The Legend of Zelda: Tears of the Kingdom Review: Masterclass


The Legend of Zelda Tears of the Kingdom

By: Jason Siu


10 min read

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The Legend of Zelda: Tears of the Kingdom Review by FullCleared

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Quick Verdict

The Legend of Zelda: Tears of the Kingdom reminds me of what a video game should be. It’s about imagining a world that doesn’t exist, with nearly endless possibilities that are limited only by your creativity. You can ignore the fact that some things don’t make sense, because it’s a video game. Tears of the Kingdom is fun and engaging, but more importantly, it makes you feel like a kid again. Even after over 95 hours of gameplay to watch the credits roll, it still feels as if I’ve barely scratched the surface of what the game has to offer. It’s truly an adventure unlike any I’ve experienced.

This review is spoiler-free, only covering what was revealed in initial trailers and broad gameplay details. A gallery of screenshots with some light spoilers is available at the end of the review.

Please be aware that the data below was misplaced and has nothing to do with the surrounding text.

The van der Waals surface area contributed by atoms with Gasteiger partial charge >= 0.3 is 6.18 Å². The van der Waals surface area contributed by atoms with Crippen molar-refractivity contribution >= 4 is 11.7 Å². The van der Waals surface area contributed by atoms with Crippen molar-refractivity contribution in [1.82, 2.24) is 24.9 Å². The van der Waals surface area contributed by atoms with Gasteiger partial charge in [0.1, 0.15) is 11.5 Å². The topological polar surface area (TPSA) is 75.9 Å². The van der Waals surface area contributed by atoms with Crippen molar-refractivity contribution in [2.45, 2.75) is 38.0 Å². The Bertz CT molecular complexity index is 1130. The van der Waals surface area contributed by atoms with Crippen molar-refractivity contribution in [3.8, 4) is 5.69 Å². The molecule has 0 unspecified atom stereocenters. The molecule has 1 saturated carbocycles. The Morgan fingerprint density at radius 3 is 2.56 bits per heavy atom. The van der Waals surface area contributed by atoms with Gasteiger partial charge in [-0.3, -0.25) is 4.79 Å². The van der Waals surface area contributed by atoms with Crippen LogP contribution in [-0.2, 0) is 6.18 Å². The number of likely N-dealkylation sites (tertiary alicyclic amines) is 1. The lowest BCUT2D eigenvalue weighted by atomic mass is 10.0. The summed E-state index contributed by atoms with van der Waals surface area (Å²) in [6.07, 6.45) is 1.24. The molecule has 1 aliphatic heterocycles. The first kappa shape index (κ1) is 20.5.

If I had the ability to travel back in time to 1988 and tell my younger self that in 2023, Tears of the Kingdom lets me assemble a flying vehicle and use it to navigate the map, my younger self would probably find it more believable that flying cars exist in the real world. I chose 1988 as my reference year because it was when I received an NES. The game that came with the bundle was Zelda II: The Adventure of Link. Yes, my first Nintendo game wasn’t a Super Mario Bros. game, and my introduction to Link and Zelda came from a game that wasn’t even the original. But none of those details really matter; the point I’m trying to make is that no matter what game was inside the NES, it amazed me in my childhood because of the adventure I would experience each time I pushed that rectangular power button.

If I had the ability to travel back in time to 1992 and tell my younger self that in 2023, Tears of the Kingdom lets me combine hundreds of random items to my weapons and shields in combat, my younger self would probably tell future me to go away, because I believed nothing would ever be better than The Legend of Zelda: A Link to the Past. The technological jump from the NES to the SNES seemed unimaginable to a kid, and the evolution of the gaming controller to go from two action buttons to six seemed like gaming had peaked.